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Wed, 12.03.1000

The Berber Community of Africa, a story

*The Berber community is celebrated on this date c 1000.  Berbers are an ethnic group native to North Africa and West Africa, specifically Morocco, Algeria, Tunisia, Libya, Mauritania, northern Mali, northern Niger, and the Canary Islands. Smaller Berber populations are also found in Burkina Faso and Egypt's Siwa Oasis.

Historically, Berber nations spoke the Berber language, a branch of the Afroasiatic family.  The term Berber comes from the Greek term meaning 'barbarian.' The Romans also used the word to refer to their hostile neighbors to the north, in Germania (roughly the area that is Germany today), as well as to Celts, Iberians, Gauls, Goths, and Thracians. Among the oldest written attestations of the word, Berber is used as an ethnonym in a document from the 1st century AD Periplus of the Erythraean Sea. In ancient and medieval times, the Egyptians, Greeks, Romans, and Byzantines all used words similar to "Berber" to refer to various tribes that inhabited “Greater Libya" (that is, what is now called North Africa), in areas where Berbers were later to be found.

Although these tribal names differ from those used in those classical sources, they are nevertheless probably related to the modern Amazigh. The Meshwesh tribe was the first of these tribes to be identified by researchers.  In Latin sources, the tribe was calledMazaces and Mazax, and was related to the later Massylii. Late antiquity Roman and Coptic language sources record that a tribe referred to as Mazices conducted multiple raids against Egypt. All these names are similar to the names used by the Berbers to refer to themselves and are perhaps foreign renditions of that name: Imazighen or i-Mazigh-en (singular: a-Mazigh). Despite the evidence in these early manuscripts, certain modern scholars have debated that the term only emerged around 900 AD in the writings of Arab genealogists.

Maurice Lenoir posited that the term first appeared in the 8th or 9th century. Ramzi Rouighi debates that the use of Berber to refer to the people of North Africa appeared only after the Muslim conquests of the 7th century. Latin and Greek sources describe Moors, Africans, and even barbarians, but never Berbers (al-Barbar).  The English term was introduced in the 19th century, replacing the earlier Barbary.  The Berbers are the Mauri cited by the Chronicle of 754 during the Umayyad conquest of Hispania, Mauri having become, since the 11th century, the catch-all term 'Moors’ on documents of the Christian Iberian kingdoms to refer to the Andalusi, the north Africans, and the Muslims overall.   

The social structure of the Berbers is tribal. A leader is appointed to command the tribe. In the Middle Ages, many women had the power to govern, such as Kahina and Tazoughert Fatma in the Aurès. Lalla Fatma N'Soumer was a Berber woman in Kabylie who fought against the French.  In the 21st century, most Berber tribes have men as heads of the tribe. In Algeria, the el Kseur platform in Kabylie gives tribes the right to fine criminal offenders. In areas of Chaoui, tribal leaders enact sanctions against criminals.  The Tuareg have a king who decides the fate of the tribe. It is a very hierarchical society. The Mozabites are governed by the spiritual leaders of Ibadism and lead communal lives. During the crisis of Berriane between the Maliki and Ibadite movements, the heads of each tribe began talks to end the crisis and resolve the problem.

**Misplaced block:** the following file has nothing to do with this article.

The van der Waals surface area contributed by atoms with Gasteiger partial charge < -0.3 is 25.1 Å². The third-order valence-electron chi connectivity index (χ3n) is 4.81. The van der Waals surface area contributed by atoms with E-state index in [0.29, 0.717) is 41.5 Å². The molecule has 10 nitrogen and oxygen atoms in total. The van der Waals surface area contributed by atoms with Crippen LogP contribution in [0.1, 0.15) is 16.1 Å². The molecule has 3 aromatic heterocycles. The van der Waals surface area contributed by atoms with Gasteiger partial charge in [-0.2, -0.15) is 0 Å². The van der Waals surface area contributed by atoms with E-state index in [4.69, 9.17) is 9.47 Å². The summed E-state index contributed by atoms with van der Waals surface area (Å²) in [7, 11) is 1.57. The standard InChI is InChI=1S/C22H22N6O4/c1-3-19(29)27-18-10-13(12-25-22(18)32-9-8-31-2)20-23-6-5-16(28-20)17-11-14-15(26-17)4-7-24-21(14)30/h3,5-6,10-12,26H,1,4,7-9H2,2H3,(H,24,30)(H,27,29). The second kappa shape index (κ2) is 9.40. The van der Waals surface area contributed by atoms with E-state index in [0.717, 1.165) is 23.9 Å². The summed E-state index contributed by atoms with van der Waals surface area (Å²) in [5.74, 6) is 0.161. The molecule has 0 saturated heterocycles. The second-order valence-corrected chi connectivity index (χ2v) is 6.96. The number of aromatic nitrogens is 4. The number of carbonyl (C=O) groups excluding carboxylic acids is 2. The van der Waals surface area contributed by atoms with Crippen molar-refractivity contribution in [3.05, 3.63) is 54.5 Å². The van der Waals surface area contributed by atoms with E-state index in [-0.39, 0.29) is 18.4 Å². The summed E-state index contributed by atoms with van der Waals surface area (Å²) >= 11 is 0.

In marriages, the man usually selects the woman, and depending on the tribe, the family often makes the decision. In contrast, in the Tuareg culture, the woman chooses her future husband. The rites of marriage are different for each tribe. Families are either patriarchal or matriarchal, according to the tribe.   Traditionally, men take care of livestock. They migrate by following the natural grazing cycle and seeking water and shelter. They are thus assured of an abundance of wool, cotton, and plants used for dyeing. For their part, women look after the family and handicrafts, first for their personal use and secondly for sale in the souqs in their locality.  

Like quilts made by Blacks in America, Berber tribes traditionally weave kilims (tapestry-woven carpets), whose designs maintain the traditional appearance and distinctiveness of the region of origin of each tribe, which has, in effect, its repertoire of drawings. The plain weave textile designs include many stripes and, more rarely, geometrical patterns such as triangles and diamonds. Additional decorations such as sequins or fringes are typical of Berber weave in Morocco. The nomadic and semi-nomadic lifestyle of the Berbers is suitable for weaving kilims. Traditional Berber jewelry women wear is usually silver and includes fibulae (garment clasps), wide bracelets or cuffs, and elaborate earrings. 

Some of the best-known ancient Berbers are the Numidian kings Masinissa and Jugurtha, the Berber-Roman author Apuleius, Saint Augustine of Hippo, and the Berber-Roman general Lucius Quietus, who was instrumental in defeating the major wave of Jewish revolts in ancient Israel.  The Berber identity encompasses language, religion, and ethnicity and is rooted in the entire history and geography of North Africa. Berbers are not entirely homogeneous, including various societies, ancestries, and lifestyles. The unifying forces for the Berber people may be their shared language or a collective identification with Berber heritage and history.   

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